While Lorenzo was very successful running the café, he was unable to scale this customer data beyond what he could memorise. While he could easily retrieve customer data and collect and store it, it was also incredibly difficult for him to be able to analyse his customers with any strategic view to growing the value of the business beyond leveraging tactical interactions. It also becomes an asset for the business beyond the profit and loss and balance sheet.
Combine first party and third party data
If Lorenzo had ambitions beyond his café and was considering expanding his café to other locations or franchise it nationally or internationally, then the customer data insight his head, and even more useful, in his CRM system becomes incredibly valuable. Customer data is not just useful for developing existing customer relationships; it is also useful in finding more customers.
This is because not all customers are alike. While many businesses may think of their customers as a collective, in fact within your customer base are clusters of customers who share attributes and behaviours. These clusters also often represent different values to the business, with light or casual, medium and heavy users. Growth comes from developing these relationships and increasing light and casual use while maintaining existing medium and heavy relationships.
But it is also useful to find more customers allowing you to use the customer data to profile existing high value customers and then use this data to find more of these potential customers using the increasingly available third party data. After all the most likely consumers to become future customers are those most like your existing customers.
This approach can help you identify geographic pockets of similar potential customers, or identify the media channels that index higher for consumers of that type or even identify and cherry-pick similar potential customers through digital and social media.
Customers define the value of your business
If anyone is reading this and thinks this is simply good business then I have to share with you what happened about a year later – Lorenzo informed his customers that he had sold the business and was going to travel.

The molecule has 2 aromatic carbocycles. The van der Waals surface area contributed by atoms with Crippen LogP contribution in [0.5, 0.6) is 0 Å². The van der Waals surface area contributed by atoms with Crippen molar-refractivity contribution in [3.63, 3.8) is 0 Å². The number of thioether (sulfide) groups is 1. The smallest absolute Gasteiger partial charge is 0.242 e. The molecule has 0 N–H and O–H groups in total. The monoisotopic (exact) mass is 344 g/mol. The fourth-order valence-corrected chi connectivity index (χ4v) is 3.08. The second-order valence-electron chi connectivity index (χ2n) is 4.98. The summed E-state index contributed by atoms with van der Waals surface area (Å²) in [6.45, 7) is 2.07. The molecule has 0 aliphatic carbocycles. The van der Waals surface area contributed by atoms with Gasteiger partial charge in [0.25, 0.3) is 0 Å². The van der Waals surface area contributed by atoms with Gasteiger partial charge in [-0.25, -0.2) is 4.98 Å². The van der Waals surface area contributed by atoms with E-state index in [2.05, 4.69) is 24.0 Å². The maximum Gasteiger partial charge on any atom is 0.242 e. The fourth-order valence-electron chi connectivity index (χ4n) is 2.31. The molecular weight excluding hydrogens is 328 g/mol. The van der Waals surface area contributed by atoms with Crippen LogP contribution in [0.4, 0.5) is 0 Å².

During the two-week hand over period, the new owners were in the café each day and saw him greet each of us and take, or more often predict our orders. They took a lot of notes and as we wished him well, we hoped the new owners would run the café the same way (or better if that was possible). How wrong we were.
The first time I entered the café after Lorenzo’s departure it was clear that the new owners had no appreciation of their customers. Names, orders, preferences were all forgotten and while that is understandable, no amount of reminding or offering appeared to make any difference. Even the coffee seemed to taste somehow not quite as good and almost immediately people were crossing the street to one of the other nearby cafes.
About a month or two later I popped into the café downstairs because I was in a hurry and found the place virtually empty. While waiting for my coffee I struck up a conversation with the new owner who was quickly complaining that they were struggling to make profit and that they believed that Lorenzo had clearly rigged the books because they were not doing the turnover or the profit he had.
I pointed out that it was a buzzing business before and that people would often be lined up to get in and order their daily brew here. But I could not quite bring myself to answer honestly when asked what had changed.
The books (the P&L and the balance sheet) is simply a record of the business performance. The value of any business is in the customer base, the value of those customers, the loyalty of those customers, your share of wallet and value beyond a single transaction.
But the thing they missed most in their evaluation of the business when deciding to purchase was the fact that on the day the previous owner walked out the door, they took the most valuable asset with them – the customer relationship management (CRM) system, which was embedded inside Lorenzo’s head.